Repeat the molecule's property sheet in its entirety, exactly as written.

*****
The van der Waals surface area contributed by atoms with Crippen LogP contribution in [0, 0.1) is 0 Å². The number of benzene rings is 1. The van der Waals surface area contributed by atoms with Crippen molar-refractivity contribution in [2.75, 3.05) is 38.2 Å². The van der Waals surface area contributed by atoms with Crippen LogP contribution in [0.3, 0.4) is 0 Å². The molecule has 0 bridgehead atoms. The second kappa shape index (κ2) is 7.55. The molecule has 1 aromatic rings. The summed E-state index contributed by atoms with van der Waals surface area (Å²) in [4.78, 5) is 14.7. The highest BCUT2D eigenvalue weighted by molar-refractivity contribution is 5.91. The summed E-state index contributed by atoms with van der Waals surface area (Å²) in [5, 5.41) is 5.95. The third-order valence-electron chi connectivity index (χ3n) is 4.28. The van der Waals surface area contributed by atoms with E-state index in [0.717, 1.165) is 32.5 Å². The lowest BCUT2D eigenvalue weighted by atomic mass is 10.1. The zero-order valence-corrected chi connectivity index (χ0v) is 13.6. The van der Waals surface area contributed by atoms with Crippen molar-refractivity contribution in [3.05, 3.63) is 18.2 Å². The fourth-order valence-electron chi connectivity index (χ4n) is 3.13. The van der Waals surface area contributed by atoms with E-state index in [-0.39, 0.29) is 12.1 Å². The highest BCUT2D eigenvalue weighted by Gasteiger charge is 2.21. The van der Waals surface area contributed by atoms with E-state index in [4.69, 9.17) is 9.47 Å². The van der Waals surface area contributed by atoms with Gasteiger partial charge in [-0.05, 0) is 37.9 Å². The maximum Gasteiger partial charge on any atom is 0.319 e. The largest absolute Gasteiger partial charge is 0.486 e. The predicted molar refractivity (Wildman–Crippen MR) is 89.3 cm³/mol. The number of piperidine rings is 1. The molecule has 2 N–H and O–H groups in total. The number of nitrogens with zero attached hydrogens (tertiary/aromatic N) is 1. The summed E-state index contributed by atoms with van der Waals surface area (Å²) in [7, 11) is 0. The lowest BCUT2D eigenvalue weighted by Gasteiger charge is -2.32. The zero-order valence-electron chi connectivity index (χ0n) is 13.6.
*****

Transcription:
The van der Waals surface area contributed by atoms with Crippen LogP contribution in [0, 0.1) is 0 Å². The number of benzene rings is 1. The van der Waals surface area contributed by atoms with Crippen molar-refractivity contribution in [2.75, 3.05) is 38.2 Å². The van der Waals surface area contributed by atoms with Crippen LogP contribution in [0.3, 0.4) is 0 Å². The molecule has 0 bridgehead atoms. The second kappa shape index (κ2) is 7.55. The molecule has 1 aromatic rings. The summed E-state index contributed by atoms with van der Waals surface area (Å²) in [4.78, 5) is 14.7. The highest BCUT2D eigenvalue weighted by molar-refractivity contribution is 5.91. The summed E-state index contributed by atoms with van der Waals surface area (Å²) in [5, 5.41) is 5.95. The third-order valence-electron chi connectivity index (χ3n) is 4.28. The van der Waals surface area contributed by atoms with E-state index in [0.717, 1.165) is 32.5 Å². The lowest BCUT2D eigenvalue weighted by atomic mass is 10.1. The zero-order valence-corrected chi connectivity index (χ0v) is 13.6. The van der Waals surface area contributed by atoms with Crippen molar-refractivity contribution in [3.05, 3.63) is 18.2 Å². The fourth-order valence-electron chi connectivity index (χ4n) is 3.13. The van der Waals surface area contributed by atoms with E-state index in [-0.39, 0.29) is 12.1 Å². The highest BCUT2D eigenvalue weighted by Gasteiger charge is 2.21. The van der Waals surface area contributed by atoms with E-state index in [4.69, 9.17) is 9.47 Å². The van der Waals surface area contributed by atoms with Gasteiger partial charge in [-0.05, 0) is 37.9 Å². The maximum Gasteiger partial charge on any atom is 0.319 e. The largest absolute Gasteiger partial charge is 0.486 e. The predicted molar refractivity (Wildman–Crippen MR) is 89.3 cm³/mol. The number of piperidine rings is 1. The molecule has 2 N–H and O–H groups in total. The number of nitrogens with zero attached hydrogens (tertiary/aromatic N) is 1. The summed E-state index contributed by atoms with van der Waals surface area (Å²) in [7, 11) is 0. The lowest BCUT2D eigenvalue weighted by Gasteiger charge is -2.32. The zero-order valence-electron chi connectivity index (χ0n) is 13.6.